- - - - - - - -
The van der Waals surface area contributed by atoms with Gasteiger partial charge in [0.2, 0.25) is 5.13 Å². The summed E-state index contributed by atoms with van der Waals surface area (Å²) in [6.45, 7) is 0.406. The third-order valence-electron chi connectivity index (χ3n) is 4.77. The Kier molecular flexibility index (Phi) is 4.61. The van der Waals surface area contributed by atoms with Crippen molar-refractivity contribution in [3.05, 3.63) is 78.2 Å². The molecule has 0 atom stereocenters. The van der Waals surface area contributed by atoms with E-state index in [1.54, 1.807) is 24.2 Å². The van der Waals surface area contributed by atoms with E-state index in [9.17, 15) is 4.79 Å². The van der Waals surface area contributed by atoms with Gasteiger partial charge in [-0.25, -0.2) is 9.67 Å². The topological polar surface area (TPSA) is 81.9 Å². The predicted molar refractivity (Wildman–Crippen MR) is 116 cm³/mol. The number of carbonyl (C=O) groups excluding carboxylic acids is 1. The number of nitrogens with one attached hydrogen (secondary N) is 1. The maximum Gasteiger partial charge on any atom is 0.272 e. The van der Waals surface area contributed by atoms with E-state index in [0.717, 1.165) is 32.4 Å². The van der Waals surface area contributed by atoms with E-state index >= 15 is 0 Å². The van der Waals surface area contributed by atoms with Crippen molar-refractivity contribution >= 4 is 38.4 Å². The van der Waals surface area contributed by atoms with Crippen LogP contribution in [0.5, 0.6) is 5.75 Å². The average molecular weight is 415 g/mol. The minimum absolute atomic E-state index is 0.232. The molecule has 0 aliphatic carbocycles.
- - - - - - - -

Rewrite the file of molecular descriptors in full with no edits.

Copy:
The van der Waals surface area contributed by atoms with Gasteiger partial charge in [0.2, 0.25) is 5.13 Å². The summed E-state index contributed by atoms with van der Waals surface area (Å²) in [6.45, 7) is 0.406. The third-order valence-electron chi connectivity index (χ3n) is 4.77. The Kier molecular flexibility index (Phi) is 4.61. The van der Waals surface area contributed by atoms with Crippen molar-refractivity contribution in [3.05, 3.63) is 78.2 Å². The molecule has 0 atom stereocenters. The van der Waals surface area contributed by atoms with E-state index in [1.54, 1.807) is 24.2 Å². The van der Waals surface area contributed by atoms with E-state index in [9.17, 15) is 4.79 Å². The van der Waals surface area contributed by atoms with Gasteiger partial charge in [-0.25, -0.2) is 9.67 Å². The topological polar surface area (TPSA) is 81.9 Å². The predicted molar refractivity (Wildman–Crippen MR) is 116 cm³/mol. The number of carbonyl (C=O) groups excluding carboxylic acids is 1. The number of nitrogens with one attached hydrogen (secondary N) is 1. The maximum Gasteiger partial charge on any atom is 0.272 e. The van der Waals surface area contributed by atoms with E-state index in [0.717, 1.165) is 32.4 Å². The van der Waals surface area contributed by atoms with E-state index >= 15 is 0 Å². The van der Waals surface area contributed by atoms with Crippen molar-refractivity contribution >= 4 is 38.4 Å². The van der Waals surface area contributed by atoms with Crippen LogP contribution in [0.5, 0.6) is 5.75 Å². The average molecular weight is 415 g/mol. The minimum absolute atomic E-state index is 0.232. The molecule has 0 aliphatic carbocycles.